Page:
Is the way you brief your agencies driving collaboration – or is it out of step for today’s multichannel world?
Businesses are increasingly adopting a multichannel approach to marketing and communications that caters to a range of audience segments and a staggering number of channels. It’s an intricate communications web but the way individual teams get briefed in to start new work can sometimes lag behind and it’s common for agencies to be tasked with managing a single channel in isolation.
These teams may often see exceptional results for one-off pieces of activity. But to generate results that positively affect overall business performance, it’s essential to change the way you brief your teams. This is particularly important when you’re working with outside parties.
A good brief will make it easier for your partners to deliver compelling solutions that meet your objectives. But try to avoid the temptation to dictate how this should be achieved. Collaboration during the creation of a brief is key, so instead focus on your objectives and desired outcomes and allow the people you work with to help you with the details. Remember why you’ve hired an agency: because you want them to challenge you and push you creatively.
Once you’ve communicated your goals, the next stage involves immersing your partners in your business: how it operates, thinks and acts. This will help everyone understand your core vision and ensure everyone is working towards achieving the same outcome. It’s only when they have this deep understanding that your agencies will be able to develop truly creative and innovative digital solutions. By thinking outcome-first – rather than dictating what you think you need – you’re likely to find that the solutions presented to you are far more sophisticated and effective.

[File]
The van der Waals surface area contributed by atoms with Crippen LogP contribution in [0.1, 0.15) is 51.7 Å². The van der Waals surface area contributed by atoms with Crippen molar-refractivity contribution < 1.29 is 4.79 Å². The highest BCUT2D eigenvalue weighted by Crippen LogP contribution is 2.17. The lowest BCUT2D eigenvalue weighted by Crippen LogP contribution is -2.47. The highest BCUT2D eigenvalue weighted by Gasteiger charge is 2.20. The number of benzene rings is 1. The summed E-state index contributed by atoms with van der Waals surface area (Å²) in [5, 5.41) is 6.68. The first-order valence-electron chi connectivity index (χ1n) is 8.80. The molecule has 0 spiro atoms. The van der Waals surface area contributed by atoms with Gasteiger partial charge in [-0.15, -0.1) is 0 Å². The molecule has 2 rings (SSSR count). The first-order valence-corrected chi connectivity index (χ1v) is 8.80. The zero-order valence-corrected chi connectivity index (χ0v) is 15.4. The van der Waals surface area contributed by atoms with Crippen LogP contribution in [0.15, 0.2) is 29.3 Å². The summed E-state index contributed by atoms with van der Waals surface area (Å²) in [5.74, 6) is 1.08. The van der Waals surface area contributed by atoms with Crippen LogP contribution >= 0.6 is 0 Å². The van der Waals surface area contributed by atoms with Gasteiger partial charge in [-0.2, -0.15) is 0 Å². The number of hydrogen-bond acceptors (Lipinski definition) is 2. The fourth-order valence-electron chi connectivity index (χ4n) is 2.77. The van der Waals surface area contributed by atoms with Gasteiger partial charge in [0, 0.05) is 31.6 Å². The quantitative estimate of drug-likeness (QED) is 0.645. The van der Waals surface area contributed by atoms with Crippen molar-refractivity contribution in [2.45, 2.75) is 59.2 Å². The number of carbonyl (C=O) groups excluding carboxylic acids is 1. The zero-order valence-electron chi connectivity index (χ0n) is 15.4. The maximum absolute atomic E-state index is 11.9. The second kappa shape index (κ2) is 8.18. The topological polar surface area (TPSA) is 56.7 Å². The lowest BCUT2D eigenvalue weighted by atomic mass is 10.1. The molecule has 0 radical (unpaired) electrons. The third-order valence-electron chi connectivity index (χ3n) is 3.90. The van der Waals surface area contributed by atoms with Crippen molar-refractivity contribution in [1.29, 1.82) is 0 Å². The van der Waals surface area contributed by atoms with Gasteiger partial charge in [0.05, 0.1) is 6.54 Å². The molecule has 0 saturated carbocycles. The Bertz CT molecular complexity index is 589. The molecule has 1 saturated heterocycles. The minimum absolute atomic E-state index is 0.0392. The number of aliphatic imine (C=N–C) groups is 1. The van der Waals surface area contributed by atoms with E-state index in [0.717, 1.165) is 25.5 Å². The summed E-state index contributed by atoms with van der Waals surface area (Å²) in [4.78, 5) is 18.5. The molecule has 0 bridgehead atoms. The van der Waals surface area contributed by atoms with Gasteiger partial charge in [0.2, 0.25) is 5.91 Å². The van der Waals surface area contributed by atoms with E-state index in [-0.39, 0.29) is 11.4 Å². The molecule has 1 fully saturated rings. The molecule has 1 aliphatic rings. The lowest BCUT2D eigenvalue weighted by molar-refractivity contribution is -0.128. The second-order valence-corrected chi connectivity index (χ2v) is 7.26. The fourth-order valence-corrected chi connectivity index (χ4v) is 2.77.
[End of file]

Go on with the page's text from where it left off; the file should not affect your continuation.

There is, however, a risk of things getting more complicated when bringing so many parties together, especially when taking a multichannel approach. Some businesses look to a quick-fix solution and create individual briefs centred on just one channel. However, this can cause channel fragmentation and lead to teams working in silos. Instead, the brief should make it clear that all ideas need to work effectively across every channel and be driving towards the same goal.
It’s equally important to join the dots when it comes to measurement. Rather than focusing on isolated figures – such as reach and impressions – consider what the results mean for your business as whole. Down the line, you’ll be better placed to assess whether the business problem has been overcome and how successfully the goals have been achieved.
Ultimately, a good brief should therefore be outcome-focused and strategic rather than tactical or channel-led. Although effective results can be achieved through one channel, this approach is less likely to deliver lasting business benefits. The channels might be fragmented but your approach has to be collaborative.